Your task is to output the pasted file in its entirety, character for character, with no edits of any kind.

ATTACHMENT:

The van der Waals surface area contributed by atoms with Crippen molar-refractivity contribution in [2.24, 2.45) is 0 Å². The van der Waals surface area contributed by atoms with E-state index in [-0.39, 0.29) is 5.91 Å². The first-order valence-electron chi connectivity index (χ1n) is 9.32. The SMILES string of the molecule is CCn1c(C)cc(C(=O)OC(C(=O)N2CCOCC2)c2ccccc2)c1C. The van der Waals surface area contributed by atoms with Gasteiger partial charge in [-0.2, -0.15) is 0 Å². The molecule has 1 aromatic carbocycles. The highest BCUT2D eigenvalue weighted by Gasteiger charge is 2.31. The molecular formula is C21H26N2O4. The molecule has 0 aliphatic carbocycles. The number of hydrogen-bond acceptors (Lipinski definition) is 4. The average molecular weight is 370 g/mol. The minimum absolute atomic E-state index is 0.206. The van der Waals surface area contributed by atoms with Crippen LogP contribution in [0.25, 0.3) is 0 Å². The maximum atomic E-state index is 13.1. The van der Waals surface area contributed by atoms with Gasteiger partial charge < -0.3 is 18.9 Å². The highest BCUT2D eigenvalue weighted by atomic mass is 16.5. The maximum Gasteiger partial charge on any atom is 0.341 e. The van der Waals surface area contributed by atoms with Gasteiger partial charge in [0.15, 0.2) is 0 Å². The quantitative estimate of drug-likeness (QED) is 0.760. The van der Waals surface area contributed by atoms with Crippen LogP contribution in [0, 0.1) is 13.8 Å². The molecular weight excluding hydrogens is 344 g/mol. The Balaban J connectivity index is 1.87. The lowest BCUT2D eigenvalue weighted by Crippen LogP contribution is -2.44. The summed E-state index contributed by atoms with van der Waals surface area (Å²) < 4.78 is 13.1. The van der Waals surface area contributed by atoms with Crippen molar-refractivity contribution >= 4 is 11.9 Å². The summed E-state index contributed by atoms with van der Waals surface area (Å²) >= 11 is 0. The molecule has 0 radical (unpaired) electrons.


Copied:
The van der Waals surface area contributed by atoms with Crippen molar-refractivity contribution in [2.24, 2.45) is 0 Å². The van der Waals surface area contributed by atoms with E-state index in [-0.39, 0.29) is 5.91 Å². The first-order valence-electron chi connectivity index (χ1n) is 9.32. The SMILES string of the molecule is CCn1c(C)cc(C(=O)OC(C(=O)N2CCOCC2)c2ccccc2)c1C. The van der Waals surface area contributed by atoms with Gasteiger partial charge in [-0.2, -0.15) is 0 Å². The molecule has 1 aromatic carbocycles. The highest BCUT2D eigenvalue weighted by Gasteiger charge is 2.31. The molecular formula is C21H26N2O4. The molecule has 0 aliphatic carbocycles. The number of hydrogen-bond acceptors (Lipinski definition) is 4. The average molecular weight is 370 g/mol. The minimum absolute atomic E-state index is 0.206. The van der Waals surface area contributed by atoms with Crippen LogP contribution in [0.25, 0.3) is 0 Å². The maximum atomic E-state index is 13.1. The van der Waals surface area contributed by atoms with Gasteiger partial charge < -0.3 is 18.9 Å². The highest BCUT2D eigenvalue weighted by atomic mass is 16.5. The maximum Gasteiger partial charge on any atom is 0.341 e. The van der Waals surface area contributed by atoms with Gasteiger partial charge in [0.15, 0.2) is 0 Å². The quantitative estimate of drug-likeness (QED) is 0.760. The van der Waals surface area contributed by atoms with Crippen LogP contribution in [0, 0.1) is 13.8 Å². The molecular weight excluding hydrogens is 344 g/mol. The Balaban J connectivity index is 1.87. The lowest BCUT2D eigenvalue weighted by Crippen LogP contribution is -2.44. The summed E-state index contributed by atoms with van der Waals surface area (Å²) < 4.78 is 13.1. The van der Waals surface area contributed by atoms with Crippen molar-refractivity contribution >= 4 is 11.9 Å². The summed E-state index contributed by atoms with van der Waals surface area (Å²) >= 11 is 0. The molecule has 0 radical (unpaired) electrons.